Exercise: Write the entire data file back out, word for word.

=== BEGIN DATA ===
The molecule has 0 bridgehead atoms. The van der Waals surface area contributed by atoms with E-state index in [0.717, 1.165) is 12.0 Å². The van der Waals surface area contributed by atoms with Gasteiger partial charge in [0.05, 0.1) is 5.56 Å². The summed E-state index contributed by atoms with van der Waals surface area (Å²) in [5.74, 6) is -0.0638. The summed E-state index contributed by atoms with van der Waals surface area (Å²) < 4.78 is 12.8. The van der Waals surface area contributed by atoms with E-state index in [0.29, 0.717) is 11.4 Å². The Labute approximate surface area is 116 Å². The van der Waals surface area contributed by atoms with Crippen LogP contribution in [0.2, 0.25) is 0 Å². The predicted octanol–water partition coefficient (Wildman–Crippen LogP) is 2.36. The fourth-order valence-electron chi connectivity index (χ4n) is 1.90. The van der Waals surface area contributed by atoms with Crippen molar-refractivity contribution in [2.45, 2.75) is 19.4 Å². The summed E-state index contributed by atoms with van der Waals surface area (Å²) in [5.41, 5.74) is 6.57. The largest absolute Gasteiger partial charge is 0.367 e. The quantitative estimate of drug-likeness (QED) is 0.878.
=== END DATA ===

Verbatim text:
The molecule has 0 bridgehead atoms. The van der Waals surface area contributed by atoms with E-state index in [0.717, 1.165) is 12.0 Å². The van der Waals surface area contributed by atoms with Gasteiger partial charge in [0.05, 0.1) is 5.56 Å². The summed E-state index contributed by atoms with van der Waals surface area (Å²) in [5.74, 6) is -0.0638. The summed E-state index contributed by atoms with van der Waals surface area (Å²) < 4.78 is 12.8. The van der Waals surface area contributed by atoms with E-state index in [0.29, 0.717) is 11.4 Å². The Labute approximate surface area is 116 Å². The van der Waals surface area contributed by atoms with Crippen LogP contribution in [0.2, 0.25) is 0 Å². The predicted octanol–water partition coefficient (Wildman–Crippen LogP) is 2.36. The fourth-order valence-electron chi connectivity index (χ4n) is 1.90. The van der Waals surface area contributed by atoms with Crippen molar-refractivity contribution in [2.45, 2.75) is 19.4 Å². The summed E-state index contributed by atoms with van der Waals surface area (Å²) in [5.41, 5.74) is 6.57. The largest absolute Gasteiger partial charge is 0.367 e. The quantitative estimate of drug-likeness (QED) is 0.878.